The University of Florida's 2004 homecoming queen, Megan Hoot, is no ordinary beauty icon. The pageant, she says, reflects involvement in the community rather than personal attractiveness—something her own accomplishments attest to. "Being an active citizen is what makes a good community function," she says. At 21, this family, youth, and community sciences major is exactly that—an active citizen and a true leader. As president of the Gator Humanics Student Association and the Family, Youth, and Community Sciences club, Hoot also serves as the associate coordinator for Florida Blue Key and is vice president of her sorority, Kappa Kappa Gamma.
Why all the involvement? "Living a life to just benefit yourself doesn't even make sense to me," Hoot says. She cites her upbringing as one of the most influential factors in her career choice to work in the non-profit sector. “Helping a broader range of people is just something I've grown up with,” she says, noting her parents' careers. Her mother directly helps children as a special-education teacher while her father affects many peoples’ lives as an environmental engineer.
During her freshman year in summer 2002, Hoot began to hone her own career interests and skills. She attended the Institute of Philanthropy and Voluntary Service at Indiana University and Purdue University. The six-week residential program for which she was selected based on academic success, involvement in the community, and leadership potential, opened her eyes to how important the non-profit sector is in America. Upon completion of the program, Hoot was then selected as one of 12 students out of 500 to attend the institute's annual conference. "As one of the youngest participants in the program, Megan showed maturity beyond her years," says Shane Goldsmith, director of IPVS. Hoot also later came back to the institute to work as a program assistant. With her amazing people skills, she organized events and took a lead role in advising the IPVS service committee, planning the all-institute service and career day.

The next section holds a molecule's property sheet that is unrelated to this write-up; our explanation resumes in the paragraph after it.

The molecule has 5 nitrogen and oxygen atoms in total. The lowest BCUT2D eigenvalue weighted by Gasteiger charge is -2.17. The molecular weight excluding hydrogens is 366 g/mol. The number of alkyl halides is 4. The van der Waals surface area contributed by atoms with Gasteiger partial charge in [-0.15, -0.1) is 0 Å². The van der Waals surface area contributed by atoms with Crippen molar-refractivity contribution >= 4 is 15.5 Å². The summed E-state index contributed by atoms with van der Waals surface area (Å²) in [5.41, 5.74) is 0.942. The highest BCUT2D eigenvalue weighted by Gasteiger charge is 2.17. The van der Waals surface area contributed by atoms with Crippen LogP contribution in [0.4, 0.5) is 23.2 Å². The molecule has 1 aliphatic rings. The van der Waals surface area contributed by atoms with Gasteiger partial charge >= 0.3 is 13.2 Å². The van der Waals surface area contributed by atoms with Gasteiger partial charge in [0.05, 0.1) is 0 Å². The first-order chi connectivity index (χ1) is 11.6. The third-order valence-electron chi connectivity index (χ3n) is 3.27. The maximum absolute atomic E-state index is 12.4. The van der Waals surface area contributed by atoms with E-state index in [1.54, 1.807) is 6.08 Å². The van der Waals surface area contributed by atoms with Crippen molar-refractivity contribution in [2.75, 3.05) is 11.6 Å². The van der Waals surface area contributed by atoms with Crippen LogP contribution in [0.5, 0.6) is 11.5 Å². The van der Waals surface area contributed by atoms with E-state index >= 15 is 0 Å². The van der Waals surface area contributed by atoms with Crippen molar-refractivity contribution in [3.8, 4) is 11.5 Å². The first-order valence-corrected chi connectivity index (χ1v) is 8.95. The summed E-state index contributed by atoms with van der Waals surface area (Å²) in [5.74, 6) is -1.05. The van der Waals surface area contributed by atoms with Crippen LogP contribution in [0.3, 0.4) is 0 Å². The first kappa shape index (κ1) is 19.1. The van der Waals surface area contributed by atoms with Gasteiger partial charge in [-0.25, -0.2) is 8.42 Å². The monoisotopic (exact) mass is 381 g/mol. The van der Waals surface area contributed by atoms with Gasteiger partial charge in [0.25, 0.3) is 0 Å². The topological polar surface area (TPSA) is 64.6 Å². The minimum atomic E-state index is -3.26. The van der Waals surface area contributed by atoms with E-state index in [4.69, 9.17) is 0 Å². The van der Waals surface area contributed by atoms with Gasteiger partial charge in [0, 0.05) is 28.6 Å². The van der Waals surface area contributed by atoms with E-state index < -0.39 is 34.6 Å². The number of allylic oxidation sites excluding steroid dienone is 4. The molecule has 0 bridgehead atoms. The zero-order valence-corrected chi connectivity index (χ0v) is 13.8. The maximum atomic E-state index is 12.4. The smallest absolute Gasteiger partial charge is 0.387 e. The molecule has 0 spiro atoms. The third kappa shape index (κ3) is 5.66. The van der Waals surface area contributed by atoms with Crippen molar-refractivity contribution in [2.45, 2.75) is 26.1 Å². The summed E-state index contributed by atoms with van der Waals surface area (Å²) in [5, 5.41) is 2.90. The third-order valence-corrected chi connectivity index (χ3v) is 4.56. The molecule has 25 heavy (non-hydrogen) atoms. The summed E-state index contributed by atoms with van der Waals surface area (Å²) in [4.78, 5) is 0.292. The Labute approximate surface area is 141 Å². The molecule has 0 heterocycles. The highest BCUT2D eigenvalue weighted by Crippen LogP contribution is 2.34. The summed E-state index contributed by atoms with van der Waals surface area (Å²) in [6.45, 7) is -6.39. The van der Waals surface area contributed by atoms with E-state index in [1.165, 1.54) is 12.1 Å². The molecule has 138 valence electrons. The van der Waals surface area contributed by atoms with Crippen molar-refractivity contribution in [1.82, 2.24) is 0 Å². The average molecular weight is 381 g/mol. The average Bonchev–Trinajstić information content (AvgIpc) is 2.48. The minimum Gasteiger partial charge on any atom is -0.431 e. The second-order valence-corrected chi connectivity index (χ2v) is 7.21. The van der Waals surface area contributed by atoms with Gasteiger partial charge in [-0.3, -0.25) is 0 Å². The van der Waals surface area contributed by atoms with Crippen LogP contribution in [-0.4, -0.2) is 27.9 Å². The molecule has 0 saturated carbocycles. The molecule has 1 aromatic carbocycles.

After coming back to campus, Hoot realized there wasn't anything at UF that focused on a non-profit career. She then helped found the Gator Humanics chapter and became its first president. The program is an affiliate of American Humanics, a national organization that certifies undergraduates in non-profit management. Under her leadership, Gator Humanics has grown from two members to 165.
In fall 2002, she again put her organizational skills to work. The Kennedy Homes housing project in east Gainesville was in dire need of park restoration. On Make a Difference Day, a national community service observance of local areas that need improvement, more than 600 volunteers renovated the playground, which will benefit more than 400 children who live in the area. Hoot directed the event, organizing volunteer recruitment, food donations, and fund raising. With her guidance, $13,000 was raised for new playground equipment and supplies. "That project was the most defining and rewarding experience of my life," Hoot says. "That change will have long-lasting effects on the lives of those residents."
That fall, she also helped bring the first non-profit minor to UF, which helps students interested in non-profit careers acquire skills in marketing, fund raising, and public relations. She also set guidelines for the FYCS club, requiring that students complete coursework for the minor, attend a national conference, perform at least 300 hours of internship at a pre-approved non-profit organization, and participate in club committees. Since it began three years ago, the club has grown to 355 members. Moreover, students can’t join Gator Humanics without the minor. Hoot truly leaves behind a legacy, as two more minors, called Leadership and National Assistance, will soon become part of Gator Humanics. The minors will further the education of public service students beginning this summer.